Beit Midrash

  • Torah Portion and Tanach
  • Kdoshim
To dedicate this lesson

Our Obligation to Be Good

One question which has challenged Judaism throughout the ages is why do we need so many commandments to fulfill our obligation to be good, kind, and faithful?

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Rabbi Berel Wein

Iyar 7 5781
The Torah reading for this week is a double portion, which together contains the largest number of commandments that appears in any one section of the holy Torah. One question which has challenged Judaism throughout the ages is why do we need so many commandments to fulfill our obligation to be good, kind, and faithful? Is it not sufficient that we understand the general principles as outlined in the Ten Commandments, which permeate all Jewish life and scholarship?

Since we are aware of the goal – namely that of being a good, honest, and compassionate human being – shouldn’t that realization suffice and not require all of the particular details that make up the bulk of this week’s Torah reading. Even though we understand, as any lawyer will tell you, that the devil is in the details, at first glance and even with a superficial understanding, it seems completely superfluous to have these many instructions hurled upon us, to achieve the goal that we are all aware of.

By the way, this has always been the contention of some factions in Jewish life through history - that the details of the commandments were not really that important, but as a Jew, it was crucial to be a good person at heart. This was the contention of the ancient Sadducees in second Temple times and continues to be the philosophy of all those groups that deviated from Jewish tradition and observance of the Torah Commandments throughout the ages. It remains, even today, the banner of the non-Orthodox groups that loudly proclaim and justify their essential non-Jewish Jewishness. To them, the details are unnecessary, burdensome and of little value. Just be a good person, they proclaim, and that alone is the essence of Judaism.

But human history teaches us differently. As has been famously articulated: the road to hell is paved with good intentions, and good intentions often lead to tyranny over others, and even to murder and genocide. Without the details, how are good intentions to be fulfilled. We cannot rely upon human judgment to guarantee that those good intentions will ever be realized.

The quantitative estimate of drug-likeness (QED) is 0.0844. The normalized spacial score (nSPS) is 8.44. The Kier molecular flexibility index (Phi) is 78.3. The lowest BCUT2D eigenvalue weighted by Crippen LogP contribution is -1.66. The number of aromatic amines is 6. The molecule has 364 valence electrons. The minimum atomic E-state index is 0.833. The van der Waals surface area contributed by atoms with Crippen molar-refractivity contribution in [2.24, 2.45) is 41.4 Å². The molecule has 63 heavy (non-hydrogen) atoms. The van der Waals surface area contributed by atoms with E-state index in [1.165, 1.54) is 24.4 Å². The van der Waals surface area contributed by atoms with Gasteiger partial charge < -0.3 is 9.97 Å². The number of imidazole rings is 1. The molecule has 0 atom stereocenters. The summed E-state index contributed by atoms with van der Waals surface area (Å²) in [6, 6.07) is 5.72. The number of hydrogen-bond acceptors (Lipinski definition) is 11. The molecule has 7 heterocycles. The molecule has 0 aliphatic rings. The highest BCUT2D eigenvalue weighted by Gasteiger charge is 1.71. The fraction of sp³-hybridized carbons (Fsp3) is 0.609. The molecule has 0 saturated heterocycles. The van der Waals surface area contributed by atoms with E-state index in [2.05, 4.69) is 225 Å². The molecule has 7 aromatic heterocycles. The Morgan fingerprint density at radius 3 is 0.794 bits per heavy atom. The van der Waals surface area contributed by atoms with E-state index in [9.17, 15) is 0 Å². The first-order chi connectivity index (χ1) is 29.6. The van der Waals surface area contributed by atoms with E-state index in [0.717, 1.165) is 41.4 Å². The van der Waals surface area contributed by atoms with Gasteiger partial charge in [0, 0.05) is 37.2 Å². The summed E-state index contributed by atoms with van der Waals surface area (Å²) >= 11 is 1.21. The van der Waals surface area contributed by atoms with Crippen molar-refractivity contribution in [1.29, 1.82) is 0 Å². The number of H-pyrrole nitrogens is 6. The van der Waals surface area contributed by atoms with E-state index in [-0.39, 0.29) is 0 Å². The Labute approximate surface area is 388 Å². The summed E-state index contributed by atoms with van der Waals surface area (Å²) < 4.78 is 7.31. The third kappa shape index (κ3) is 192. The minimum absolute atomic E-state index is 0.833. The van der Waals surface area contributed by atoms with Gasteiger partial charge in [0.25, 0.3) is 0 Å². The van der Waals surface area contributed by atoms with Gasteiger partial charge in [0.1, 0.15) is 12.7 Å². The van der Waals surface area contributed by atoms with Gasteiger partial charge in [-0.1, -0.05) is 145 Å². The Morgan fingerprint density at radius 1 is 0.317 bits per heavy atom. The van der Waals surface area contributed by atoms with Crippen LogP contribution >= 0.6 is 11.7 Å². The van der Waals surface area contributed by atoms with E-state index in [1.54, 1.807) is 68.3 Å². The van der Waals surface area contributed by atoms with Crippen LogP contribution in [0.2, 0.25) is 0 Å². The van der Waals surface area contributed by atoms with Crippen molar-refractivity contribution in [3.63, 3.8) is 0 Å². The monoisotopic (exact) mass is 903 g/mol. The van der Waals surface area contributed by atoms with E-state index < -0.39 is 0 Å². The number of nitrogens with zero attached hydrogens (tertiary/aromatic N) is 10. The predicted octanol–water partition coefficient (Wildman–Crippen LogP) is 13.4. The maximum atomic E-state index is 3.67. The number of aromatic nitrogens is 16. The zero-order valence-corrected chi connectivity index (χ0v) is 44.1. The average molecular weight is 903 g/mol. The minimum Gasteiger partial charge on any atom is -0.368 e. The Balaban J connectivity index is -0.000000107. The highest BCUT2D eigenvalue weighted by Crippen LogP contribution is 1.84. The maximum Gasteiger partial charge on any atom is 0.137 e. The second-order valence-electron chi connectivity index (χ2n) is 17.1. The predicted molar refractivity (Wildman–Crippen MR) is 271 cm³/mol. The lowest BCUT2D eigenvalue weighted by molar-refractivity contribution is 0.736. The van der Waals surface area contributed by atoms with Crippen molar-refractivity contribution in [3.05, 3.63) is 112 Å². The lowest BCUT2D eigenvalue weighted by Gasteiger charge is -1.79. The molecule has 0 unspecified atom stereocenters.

The worst dictators and murders of the past few centuries such as Napoleon, the Kaiser, and even Hitler and Stalin always proclaimed that they had good intentions for their country, and, in fact, for all of mankind. They maintained that to achieve those good intentions they were entitled to use force and coercion against millions of others, to actualize their good objectives.

In our current world society, good intentions alone, without the restraint of the commandments and details, led to the murder of millions of unborn but living fetuses, concentration camps, gulags, the cancel culture, and the tyranny of the majority over the minority, no matter how slight the margin of majority in terms of numbers and popularity.

Good intentions without the restraint of details and commandments are, in fact, a danger, and not a boon to human society. Through the Torah commandments, Judaism offers instructions as how to become a good person and maintain a moral life. It teaches us that oftentimes it is the minority, not the majority, that is correct.

Even though the goal of being a good and holy person should never be forgotten – for otherwise the observance of the details would be of little value, as is noted by Ramban, that one can be a wicked person while believing oneself to be within the purview of the Torah. It is the balance between the great ultimate goals and the details of how to achieve that. which makes Judaism unique, vibrant, and eternal. This balancing act is the secret of the survival of Judaism and the Jewish people throughout the ages.
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